Your egg supply, or ovarian reserve, is the number of potential eggs that remain in your ovaries. The more eggs you have, the better your chances are of being able to conceive.
One of the strongest predictors of ovarian reserve is a woman’s age. All women are born with a finite number of eggs, typically around a few million. By the time puberty is reached the number of eggs is reduced to approximately 350,000 to 500,000. From puberty (around age 12) to menopause (around age 51+) there is a progressive depletion of egg number and quality in the ovaries, and, therefore, a decrease in ovarian reserve and reproductive potential. The rate of loss of oocytes within the ovary is genetically predetermined. Some women will experience a significant decline in the quantity of their oocytes in their forties while others may experience this much earlier. Those women who experience premature decline are considered to have diminished ovarian reserve.
How does egg development work?
In the months leading up to ovulation, the egg gathers all of the proteins, DNA and energy-producing mitochondria needed for the creation of an embryo. The egg must segregate and duplicate chromosomes over and over as they go from a single cell in the unfertilised state to an embryo composed of hundreds of cells. It requires an incredible amount of energy to create a chromosomally normal embryo. It there is not enough energy for this task, the embryo will die in the fallopian tube or fail to create a viable chromosomally normal embryo (which is usually miscarried by the 12th week of pregnancy).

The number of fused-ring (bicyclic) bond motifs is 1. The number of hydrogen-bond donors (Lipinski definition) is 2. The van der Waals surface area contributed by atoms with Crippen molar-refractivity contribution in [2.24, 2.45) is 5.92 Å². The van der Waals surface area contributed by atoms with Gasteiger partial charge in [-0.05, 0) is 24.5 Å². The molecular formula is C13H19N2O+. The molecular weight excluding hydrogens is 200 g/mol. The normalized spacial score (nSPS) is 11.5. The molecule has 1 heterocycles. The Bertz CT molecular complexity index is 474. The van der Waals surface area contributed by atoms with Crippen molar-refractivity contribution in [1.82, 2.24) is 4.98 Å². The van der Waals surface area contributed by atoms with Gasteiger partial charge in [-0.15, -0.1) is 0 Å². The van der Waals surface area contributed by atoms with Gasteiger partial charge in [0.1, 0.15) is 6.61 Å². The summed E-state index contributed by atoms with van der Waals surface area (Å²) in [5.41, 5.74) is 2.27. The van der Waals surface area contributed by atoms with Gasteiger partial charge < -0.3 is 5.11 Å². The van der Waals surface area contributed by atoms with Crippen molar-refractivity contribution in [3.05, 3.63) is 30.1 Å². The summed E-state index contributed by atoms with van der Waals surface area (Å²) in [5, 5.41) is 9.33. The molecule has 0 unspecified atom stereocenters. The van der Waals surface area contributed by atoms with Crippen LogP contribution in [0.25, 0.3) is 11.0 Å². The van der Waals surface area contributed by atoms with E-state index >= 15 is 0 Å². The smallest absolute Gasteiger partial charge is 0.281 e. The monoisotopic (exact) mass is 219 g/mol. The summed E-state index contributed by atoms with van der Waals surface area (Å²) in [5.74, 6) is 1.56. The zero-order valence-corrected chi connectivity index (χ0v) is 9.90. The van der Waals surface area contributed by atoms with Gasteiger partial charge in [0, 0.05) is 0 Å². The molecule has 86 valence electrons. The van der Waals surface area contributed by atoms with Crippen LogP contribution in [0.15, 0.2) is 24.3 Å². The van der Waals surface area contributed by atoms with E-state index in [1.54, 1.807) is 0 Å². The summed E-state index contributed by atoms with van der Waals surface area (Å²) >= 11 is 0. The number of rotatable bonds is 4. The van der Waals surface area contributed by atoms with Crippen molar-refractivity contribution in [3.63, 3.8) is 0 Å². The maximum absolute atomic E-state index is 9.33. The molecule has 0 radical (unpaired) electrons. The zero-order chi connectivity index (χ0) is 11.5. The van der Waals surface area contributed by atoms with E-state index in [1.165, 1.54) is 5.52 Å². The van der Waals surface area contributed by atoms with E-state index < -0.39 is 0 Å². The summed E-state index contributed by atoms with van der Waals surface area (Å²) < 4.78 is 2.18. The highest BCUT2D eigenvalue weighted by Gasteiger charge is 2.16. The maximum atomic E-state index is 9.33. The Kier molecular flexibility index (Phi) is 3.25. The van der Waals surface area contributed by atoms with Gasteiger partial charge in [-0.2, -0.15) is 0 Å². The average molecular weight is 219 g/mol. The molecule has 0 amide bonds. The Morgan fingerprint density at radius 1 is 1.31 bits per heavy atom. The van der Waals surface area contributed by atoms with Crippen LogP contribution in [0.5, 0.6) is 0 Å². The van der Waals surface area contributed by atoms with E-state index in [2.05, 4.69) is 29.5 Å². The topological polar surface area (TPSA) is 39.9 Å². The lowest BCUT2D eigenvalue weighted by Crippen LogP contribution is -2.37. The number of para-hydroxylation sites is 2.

What is egg quality?
We use the term egg quality to describe an egg’s ability to create a chromosomally normal embryo. As women age, egg quality declines and the rate of infertility and miscarriage increases leading to even lower live birth rates. Age is a good indicator of egg quality with live birth rates declining over age in a predictable manner for the majority of women.
What is egg count?
Women build their lifetime supply of eggs when they are babies inside their mother. Eggs are a time-limited and time-released supply: time-limited because all women will someday go through menopause, and time-released because each month only a small group of eggs gain the ability to compete to ovulate. By the time puberty is reached only 350,000 to 500,000 eggs remain. Nothing, not even pregnancy or birth control, can slow the monthly recruitment and loss of eggs. Unlike men, who reproduce new sperm every 90 days, women cannot replenish their egg supply.
I think my eggs are fine?
The only way to know if your egg supply is fine is to see a fertility specialist for ovarian reserve tests. Your monthly period is not an indicator of a good egg reserve. Most gynaecologists cannot determine your ovarian reserve either.
What is diminished ovarian reserve?
Diminished ovarian reserve refers to a clinical situation in which a woman’s ovaries do not contain as many oocytes as would be expected for her age. Ovarian reserve affects the ability to conceive and deliver a live birth.
There are other causes of diminished ovarian reserve such as the ovary having been damaged or destroyed from a disease process such as endometriosis, ovarian tumours or autoimmune issues. Other factors may include exposure to certain chemotherapy agents or radiation treatment, ovarian surgery, and pelvic infection.